This is the second in a series of blog posts about how to turn your life into fiction. Today’s post is about the genre of your story.
I’ve talked extensively about how to turn your life into fiction in blog posts and seminars. I’ve even written a book about it! Last Tuesday, I was a guest on a Twitter chat with the Alliance of Independent Authors on the subject. (Find it using the hashtag, #IndieAuthorChat)
My fiction series, The Nordic Heart, is largely based on my life story. Well, certainly the first two books in the series are. I began writing the first book, The English Heart, as a series of blog posts. I described how I met and fell head over heels in love with a Navy Officer at the British Embassy in Helsinki. Eventually, that story became my first published book.
The main inspiration for the second novel in the series, The Faithful Heart, was my diary from when I first moved to the UK.
In addition to these books, the novel I wrote during an MA in Creative Writing at Bath Spa University, Coffee and Vodka, is also based on my experiences as a young girl moving with my family from Finland to Sweden.
As you can see, I’ve used my life as an inspiration for many of my books. To me, it’s good to “write out” the most important “scenes” in your life. Writing something that you know intimately about also gives your work authenticity. Of course, you can sometimes be too close to the events and emotions. This is why it’s important to treat writing about your life as you would any creative writing project.
You are writing a story, but it just happens to be your story.
What is the story you want to tell?
In order for your readers to know what type of story they are going to find inside the covers of your book, you need to know what genre your story falls into.
It may seem obvious what the story you want to tell is. But you might be surprised how many people think they know what they want to write about, but when it comes to it, all their thoughts are jumbled up and they can’t decide where to start or how to proceed.
So I suggest you start with determining what kind of story it is you want to tell.
It’s important from the very start you know what genre your book falls into.
Romance, Drama or a Spy Thriller?
When I was writing The English Heart, I did know that central to the story was the love affair between myself and my Englishman. But there were so many other issues (plot lines) involved in the tale.
We met during the Cold War in a country friendly with the Soviet Union. He was a newly qualified Naval Officer, who’d been warned about Russian honey traps. I was engaged to be married.
Was my story going to be a romance, a drama or perhaps even a spy thriller?
I soon realized I really had no choice but to go with romance.
The romance genre, like all genres, has its own rules. The story centres on the love story, the characters and their feelings. For the most part, romance novels end happily ever after, after some major difficulties have been overcome by the protagonists. The pace of the story isn’t as fast as it is in, say, a thriller.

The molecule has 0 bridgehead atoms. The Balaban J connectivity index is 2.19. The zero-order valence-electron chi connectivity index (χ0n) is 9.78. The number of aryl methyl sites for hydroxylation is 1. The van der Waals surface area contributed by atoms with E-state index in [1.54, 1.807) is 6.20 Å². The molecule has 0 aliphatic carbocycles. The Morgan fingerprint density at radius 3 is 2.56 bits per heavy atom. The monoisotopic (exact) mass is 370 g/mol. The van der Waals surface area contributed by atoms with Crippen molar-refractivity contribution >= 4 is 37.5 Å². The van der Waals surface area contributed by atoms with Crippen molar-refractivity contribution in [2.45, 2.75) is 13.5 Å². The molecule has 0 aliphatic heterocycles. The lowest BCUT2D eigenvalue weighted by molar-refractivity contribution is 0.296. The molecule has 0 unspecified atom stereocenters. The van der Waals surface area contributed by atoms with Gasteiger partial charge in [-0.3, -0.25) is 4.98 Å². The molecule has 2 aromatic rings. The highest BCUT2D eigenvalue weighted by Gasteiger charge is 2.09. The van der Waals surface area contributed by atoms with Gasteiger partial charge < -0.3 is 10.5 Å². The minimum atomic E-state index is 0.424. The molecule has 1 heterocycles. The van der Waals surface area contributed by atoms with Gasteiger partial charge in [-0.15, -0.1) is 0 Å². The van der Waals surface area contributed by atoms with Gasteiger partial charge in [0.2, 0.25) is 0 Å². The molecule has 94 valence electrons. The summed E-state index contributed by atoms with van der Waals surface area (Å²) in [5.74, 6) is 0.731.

My story fitted perfectly for the romance genre, because, dear reader, I married him.
Why Are You Writing the Story?
I knew from the beginning that I wanted to write my story as a love letter to my husband. This was another reason why I chose romance as my genre.
In order to determine what the genre of your book is going to be, think about why you are writing the story. Or who are you writing the story for? If, for example, you want to write your life story to thank your mother, father or siblings for their role in bringing you up and making you achieve your goals in life, your story will most probably be a family drama.
If, however, your story is a struggle against all odds, with some fast-paced scenes, perhaps a police chase in a foreign country, you should think about writing your story as a thriller.
Your motivation to write helps to determine the genre of the novel.
What Do You Want to Write?
What kind of story do you want to write? Or, even, what kind of books do you enjoy reading? I’d love to write Nordic Noir thrillers, but every time I try to write one, it turns into something else. I love reading romance books too, as long as they are not too sugar-coated. 😉
My very favourite stories are “mashup” novels, similar to the film (and subsequent TV series) Fargo. Authors who have stretched the romance genre into more “Fargoesk” genre are Liane Moriarty and Elin Hilderbrand. These are the authors that inspire my writing.
So, even before writing a word, look at the kind of novels and authors you read, and think what genre they fall into. Then think if your story would fall into that category, taking into account the points about what kind of story it is and why you want to write it.
Your preferred reading will guide your choice of genre.
If you’d like to find out more about how to determine the genre of your manuscript, I wrote a post about it here.